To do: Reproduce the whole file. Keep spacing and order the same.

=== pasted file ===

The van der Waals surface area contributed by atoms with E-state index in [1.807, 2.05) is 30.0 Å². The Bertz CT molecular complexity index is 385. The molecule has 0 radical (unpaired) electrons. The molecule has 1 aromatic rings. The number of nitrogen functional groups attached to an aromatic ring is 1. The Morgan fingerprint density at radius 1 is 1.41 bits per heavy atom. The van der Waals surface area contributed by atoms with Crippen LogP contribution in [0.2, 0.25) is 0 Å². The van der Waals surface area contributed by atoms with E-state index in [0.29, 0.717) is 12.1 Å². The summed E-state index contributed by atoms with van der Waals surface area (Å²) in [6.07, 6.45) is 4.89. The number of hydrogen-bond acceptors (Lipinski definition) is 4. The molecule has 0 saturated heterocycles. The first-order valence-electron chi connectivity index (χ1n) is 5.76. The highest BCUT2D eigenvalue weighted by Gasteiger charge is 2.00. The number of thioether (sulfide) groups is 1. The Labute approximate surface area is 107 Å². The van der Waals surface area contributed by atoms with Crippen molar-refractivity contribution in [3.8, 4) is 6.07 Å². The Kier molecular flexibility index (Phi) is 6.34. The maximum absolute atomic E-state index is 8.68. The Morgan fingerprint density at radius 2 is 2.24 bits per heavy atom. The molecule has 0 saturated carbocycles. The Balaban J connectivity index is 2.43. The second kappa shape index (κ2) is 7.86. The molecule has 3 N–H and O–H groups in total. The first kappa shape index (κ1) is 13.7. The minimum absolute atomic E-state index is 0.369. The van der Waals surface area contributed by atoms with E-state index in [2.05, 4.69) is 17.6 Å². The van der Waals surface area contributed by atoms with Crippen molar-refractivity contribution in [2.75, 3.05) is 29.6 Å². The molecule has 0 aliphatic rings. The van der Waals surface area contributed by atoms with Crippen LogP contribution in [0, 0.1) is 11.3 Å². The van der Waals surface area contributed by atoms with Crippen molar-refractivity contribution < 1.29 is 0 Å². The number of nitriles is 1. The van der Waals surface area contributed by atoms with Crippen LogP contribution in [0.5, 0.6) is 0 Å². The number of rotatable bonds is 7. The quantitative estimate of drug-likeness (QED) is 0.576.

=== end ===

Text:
The van der Waals surface area contributed by atoms with E-state index in [1.807, 2.05) is 30.0 Å². The Bertz CT molecular complexity index is 385. The molecule has 0 radical (unpaired) electrons. The molecule has 1 aromatic rings. The number of nitrogen functional groups attached to an aromatic ring is 1. The Morgan fingerprint density at radius 1 is 1.41 bits per heavy atom. The van der Waals surface area contributed by atoms with Crippen LogP contribution in [0.2, 0.25) is 0 Å². The van der Waals surface area contributed by atoms with E-state index in [0.29, 0.717) is 12.1 Å². The summed E-state index contributed by atoms with van der Waals surface area (Å²) in [6.07, 6.45) is 4.89. The number of hydrogen-bond acceptors (Lipinski definition) is 4. The molecule has 0 saturated heterocycles. The first-order valence-electron chi connectivity index (χ1n) is 5.76. The highest BCUT2D eigenvalue weighted by Gasteiger charge is 2.00. The number of thioether (sulfide) groups is 1. The Labute approximate surface area is 107 Å². The van der Waals surface area contributed by atoms with Crippen molar-refractivity contribution in [3.8, 4) is 6.07 Å². The Kier molecular flexibility index (Phi) is 6.34. The maximum absolute atomic E-state index is 8.68. The Morgan fingerprint density at radius 2 is 2.24 bits per heavy atom. The molecule has 0 saturated carbocycles. The Balaban J connectivity index is 2.43. The second kappa shape index (κ2) is 7.86. The molecule has 3 N–H and O–H groups in total. The first kappa shape index (κ1) is 13.7. The minimum absolute atomic E-state index is 0.369. The van der Waals surface area contributed by atoms with E-state index in [2.05, 4.69) is 17.6 Å². The van der Waals surface area contributed by atoms with Crippen molar-refractivity contribution in [2.75, 3.05) is 29.6 Å². The molecule has 0 aliphatic rings. The van der Waals surface area contributed by atoms with Crippen LogP contribution in [0, 0.1) is 11.3 Å². The van der Waals surface area contributed by atoms with Crippen molar-refractivity contribution < 1.29 is 0 Å². The number of nitriles is 1. The van der Waals surface area contributed by atoms with Crippen LogP contribution in [0.5, 0.6) is 0 Å². The number of rotatable bonds is 7. The quantitative estimate of drug-likeness (QED) is 0.576.